IPv6 Forum, IPv6: Near Term Priorities
Cisco Europe, The Future for IPv6
Secretary General ITU
New Service Delivery
Carrier Services
WiMAX Update
Home | IPv6 | Cisco Europe, The Future for IPv6
  Luc Imbert
  Luc Imbert

The future for IPv6

Luc Imbert, Business Development Manager, Cisco Europe, talks to InterComms about Cisco’s role in supporting IPv6

PDF icon Download article as PDF

Luc Imbert is in charge of IPv6 for the Public Sector Segment at Cisco Europe. He is in a permanent discussion with end users and technology players as well as Institutions and Administrations. With a strong background in solution incubation especially around mobility and convergence areas, Luc has an active role in innovation stimulation. Before addressing the Public Segment he worked in the Service Provider and Mobile Service Provider space. Luc Imbert joined Cisco in 2000 from Nokia and the France Telecom group before.

Q: What is happening in the area of Video Assurance Service Delivery?
A: Most of the service providers are transitioning to becoming experience providers. They want to provide a service provider’s needs.

Q: What does IPv6 mean for Cisco?
A: The networks, the internet, are evolving platforms. The ‘hard stop’ of IPv4 addresses will for sure happen, and will happen soon, between 2010 and 2012 according to different sources. At that date the internet will not stop working but new entrants and new applications will be developed differently, potentially in a slower pace if IPv6 does not relay IPv4.

Q: Do you think the ‘hard stop’ for the availability of new IPv4 addresses is overstated, is in another Y2K or not?
A: The networks, the internet, are evolving platforms. It’s likely that IPv6 will coexist with IPv4.

Q: What is Cisco doing to ensure governments; customer and consumers understand the situation and act accordingly?
A: Governments and public administrators understand the implications of IPv6. Whether you refer to the US federal Mandate for IPv6 compliance issue in 2005, the European Commission communication in May 2008, or the OECD June 2008 Seoul report, they all refer to IPv6 as a potential facilitator for the global economy and are aware of the implications of delaying implementation.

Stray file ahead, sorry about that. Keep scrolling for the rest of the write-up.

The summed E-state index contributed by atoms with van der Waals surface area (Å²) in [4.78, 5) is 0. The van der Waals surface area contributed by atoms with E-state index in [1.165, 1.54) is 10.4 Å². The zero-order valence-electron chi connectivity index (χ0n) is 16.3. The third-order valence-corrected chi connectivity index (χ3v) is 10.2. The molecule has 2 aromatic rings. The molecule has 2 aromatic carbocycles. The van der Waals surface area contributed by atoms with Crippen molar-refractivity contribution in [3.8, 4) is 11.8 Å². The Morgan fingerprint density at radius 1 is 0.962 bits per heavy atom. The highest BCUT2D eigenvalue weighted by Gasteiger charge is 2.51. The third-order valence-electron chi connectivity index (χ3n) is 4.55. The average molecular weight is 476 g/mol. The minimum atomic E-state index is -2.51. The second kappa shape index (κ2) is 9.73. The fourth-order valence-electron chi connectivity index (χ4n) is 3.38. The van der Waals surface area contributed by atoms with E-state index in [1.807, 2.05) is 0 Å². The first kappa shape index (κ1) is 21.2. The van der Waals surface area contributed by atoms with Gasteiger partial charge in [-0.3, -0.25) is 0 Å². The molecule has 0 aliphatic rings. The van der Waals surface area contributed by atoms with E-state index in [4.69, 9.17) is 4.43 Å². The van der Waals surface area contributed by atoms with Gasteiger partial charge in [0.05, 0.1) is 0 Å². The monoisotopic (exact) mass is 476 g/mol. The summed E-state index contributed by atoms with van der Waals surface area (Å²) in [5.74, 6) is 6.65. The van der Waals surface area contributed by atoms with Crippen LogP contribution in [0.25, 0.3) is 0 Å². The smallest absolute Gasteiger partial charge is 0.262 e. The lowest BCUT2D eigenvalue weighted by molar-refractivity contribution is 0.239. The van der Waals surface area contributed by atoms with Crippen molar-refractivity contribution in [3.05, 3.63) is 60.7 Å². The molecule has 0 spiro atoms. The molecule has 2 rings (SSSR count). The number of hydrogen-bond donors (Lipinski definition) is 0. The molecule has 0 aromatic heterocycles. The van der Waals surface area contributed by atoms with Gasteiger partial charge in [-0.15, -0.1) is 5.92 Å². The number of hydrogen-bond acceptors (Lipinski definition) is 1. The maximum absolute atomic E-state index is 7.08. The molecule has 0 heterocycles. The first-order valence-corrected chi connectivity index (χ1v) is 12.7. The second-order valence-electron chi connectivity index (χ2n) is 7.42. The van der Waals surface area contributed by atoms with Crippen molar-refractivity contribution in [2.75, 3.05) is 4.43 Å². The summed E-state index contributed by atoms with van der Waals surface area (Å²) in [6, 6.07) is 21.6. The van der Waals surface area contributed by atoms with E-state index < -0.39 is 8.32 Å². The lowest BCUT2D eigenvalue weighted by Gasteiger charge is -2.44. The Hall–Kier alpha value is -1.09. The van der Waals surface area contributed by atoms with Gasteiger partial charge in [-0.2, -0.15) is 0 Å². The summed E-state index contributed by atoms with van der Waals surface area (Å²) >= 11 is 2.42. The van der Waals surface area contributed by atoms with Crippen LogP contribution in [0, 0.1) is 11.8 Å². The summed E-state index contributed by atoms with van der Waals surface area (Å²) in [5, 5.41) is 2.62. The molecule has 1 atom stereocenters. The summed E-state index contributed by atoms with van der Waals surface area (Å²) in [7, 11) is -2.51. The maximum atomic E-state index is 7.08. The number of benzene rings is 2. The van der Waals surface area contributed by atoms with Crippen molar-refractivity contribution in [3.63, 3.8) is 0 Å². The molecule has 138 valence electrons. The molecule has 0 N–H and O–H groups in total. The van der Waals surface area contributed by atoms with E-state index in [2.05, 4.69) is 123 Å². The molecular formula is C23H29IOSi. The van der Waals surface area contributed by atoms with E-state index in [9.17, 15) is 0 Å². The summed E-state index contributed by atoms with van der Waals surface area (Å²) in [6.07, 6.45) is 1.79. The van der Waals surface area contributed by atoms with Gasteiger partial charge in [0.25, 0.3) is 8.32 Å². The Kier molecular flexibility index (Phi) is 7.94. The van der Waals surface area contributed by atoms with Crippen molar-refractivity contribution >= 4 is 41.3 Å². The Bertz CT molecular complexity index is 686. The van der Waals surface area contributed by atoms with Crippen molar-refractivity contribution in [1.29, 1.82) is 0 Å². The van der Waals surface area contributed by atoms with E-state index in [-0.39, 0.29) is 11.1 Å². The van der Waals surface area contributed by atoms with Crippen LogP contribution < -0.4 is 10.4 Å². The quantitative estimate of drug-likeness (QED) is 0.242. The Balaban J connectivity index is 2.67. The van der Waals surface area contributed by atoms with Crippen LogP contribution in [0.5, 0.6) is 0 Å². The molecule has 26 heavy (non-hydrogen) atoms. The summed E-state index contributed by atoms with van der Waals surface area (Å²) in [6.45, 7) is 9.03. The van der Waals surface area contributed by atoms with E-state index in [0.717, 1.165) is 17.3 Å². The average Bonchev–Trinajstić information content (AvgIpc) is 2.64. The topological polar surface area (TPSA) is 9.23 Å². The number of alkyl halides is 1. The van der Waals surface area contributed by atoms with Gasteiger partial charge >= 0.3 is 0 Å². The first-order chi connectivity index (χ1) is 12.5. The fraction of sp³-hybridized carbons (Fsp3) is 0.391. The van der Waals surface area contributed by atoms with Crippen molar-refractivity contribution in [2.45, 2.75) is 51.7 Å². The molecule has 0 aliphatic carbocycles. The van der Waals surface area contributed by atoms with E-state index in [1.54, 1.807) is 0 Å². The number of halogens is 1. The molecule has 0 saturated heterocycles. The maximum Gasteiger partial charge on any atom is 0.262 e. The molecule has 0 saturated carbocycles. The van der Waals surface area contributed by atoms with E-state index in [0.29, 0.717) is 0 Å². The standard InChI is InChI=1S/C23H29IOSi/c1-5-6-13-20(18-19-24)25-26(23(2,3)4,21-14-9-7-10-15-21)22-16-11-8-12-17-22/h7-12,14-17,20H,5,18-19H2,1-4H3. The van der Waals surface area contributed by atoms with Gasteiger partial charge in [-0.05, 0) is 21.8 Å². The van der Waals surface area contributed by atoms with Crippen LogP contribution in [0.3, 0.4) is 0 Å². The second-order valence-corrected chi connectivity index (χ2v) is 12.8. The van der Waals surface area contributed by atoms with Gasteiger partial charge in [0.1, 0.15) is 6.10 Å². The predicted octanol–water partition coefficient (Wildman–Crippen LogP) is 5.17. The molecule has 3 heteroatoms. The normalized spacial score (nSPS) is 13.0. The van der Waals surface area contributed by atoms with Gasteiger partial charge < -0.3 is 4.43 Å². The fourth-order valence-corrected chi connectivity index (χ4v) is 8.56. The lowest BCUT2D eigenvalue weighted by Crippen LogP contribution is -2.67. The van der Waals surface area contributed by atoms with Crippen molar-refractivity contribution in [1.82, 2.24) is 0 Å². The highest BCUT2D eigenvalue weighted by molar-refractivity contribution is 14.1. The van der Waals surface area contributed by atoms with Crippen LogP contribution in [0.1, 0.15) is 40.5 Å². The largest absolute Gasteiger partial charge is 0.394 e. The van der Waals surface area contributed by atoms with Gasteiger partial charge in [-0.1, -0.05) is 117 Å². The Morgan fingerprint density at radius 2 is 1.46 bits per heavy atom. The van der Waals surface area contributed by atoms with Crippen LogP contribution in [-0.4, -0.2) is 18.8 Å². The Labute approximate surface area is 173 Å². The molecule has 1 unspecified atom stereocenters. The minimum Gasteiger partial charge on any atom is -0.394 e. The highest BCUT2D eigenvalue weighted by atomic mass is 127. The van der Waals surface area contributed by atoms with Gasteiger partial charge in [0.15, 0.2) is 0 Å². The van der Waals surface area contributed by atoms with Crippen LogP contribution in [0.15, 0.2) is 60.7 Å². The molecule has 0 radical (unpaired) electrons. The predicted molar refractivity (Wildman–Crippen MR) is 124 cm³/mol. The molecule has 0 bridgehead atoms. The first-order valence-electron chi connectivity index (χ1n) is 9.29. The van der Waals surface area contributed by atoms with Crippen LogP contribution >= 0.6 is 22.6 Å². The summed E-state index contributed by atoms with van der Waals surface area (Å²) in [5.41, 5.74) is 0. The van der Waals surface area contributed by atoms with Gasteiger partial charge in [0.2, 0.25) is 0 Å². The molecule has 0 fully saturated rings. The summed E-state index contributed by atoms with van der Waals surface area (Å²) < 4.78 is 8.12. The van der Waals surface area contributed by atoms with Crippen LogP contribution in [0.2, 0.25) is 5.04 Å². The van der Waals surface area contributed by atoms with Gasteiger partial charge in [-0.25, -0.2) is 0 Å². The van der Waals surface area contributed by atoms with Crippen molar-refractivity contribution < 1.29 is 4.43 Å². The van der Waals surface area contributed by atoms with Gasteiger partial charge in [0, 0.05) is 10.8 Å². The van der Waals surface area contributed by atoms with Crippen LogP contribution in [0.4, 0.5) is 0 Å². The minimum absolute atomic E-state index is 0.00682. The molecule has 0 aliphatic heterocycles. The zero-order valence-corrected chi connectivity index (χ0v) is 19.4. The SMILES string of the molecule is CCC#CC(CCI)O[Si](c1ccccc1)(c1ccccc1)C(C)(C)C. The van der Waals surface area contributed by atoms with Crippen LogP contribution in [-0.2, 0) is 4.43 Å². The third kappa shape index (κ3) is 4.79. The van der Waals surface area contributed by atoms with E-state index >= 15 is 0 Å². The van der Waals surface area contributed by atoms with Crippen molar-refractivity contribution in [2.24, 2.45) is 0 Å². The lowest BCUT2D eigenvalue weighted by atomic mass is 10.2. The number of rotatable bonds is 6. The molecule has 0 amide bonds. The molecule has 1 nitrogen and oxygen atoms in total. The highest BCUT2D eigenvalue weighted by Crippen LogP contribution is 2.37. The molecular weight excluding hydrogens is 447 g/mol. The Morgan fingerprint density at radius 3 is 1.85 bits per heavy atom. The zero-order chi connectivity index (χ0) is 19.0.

Cisco believes an early assessment of networks, applications, organisations and skills is essential for the success of IPv6. Cisco offered access to IPv6 with its first IOS release in February 2001 with IOS 12.2(2)T.

Cisco supports the European Commission in its research and education efforts through major IPv6 projects aiming at a clear exploration, understanding, dissemination and implementation of IPv6 as a Network evolution. Further content can be found at www.6net.org, www.6diss.org, www.u-2010.eu and www.6deploy.org.

Q: What else are you doing to ensure an orderly transition? Cisco initially announced its three-phase IPv6 roadmap in June 2000, could you outline this and update us as to whether this has evolved over time progress so far?
A: In June 2000 we issued a three-phase plan. In this plan IOS IPv6 availability was phase one, executed in February 2001, the second phase related to hardware implementation, which started in October 2001 and encompassed IPv6 Hardware Forwarding for CRS-1, C12K, C10K, ASR1000, C7600, Cat6K, Cat4K, Cat3K, MDS9500 and Nexus 7000. The third phase relates to advanced features and advanced technologies, which includes 6VPE, EIGRPv6, FHRP, network management and production features. We are also addressing IPv6 for DataCenter, Mobile Wireless, Broadband, Unified communications and advanced technologies in general.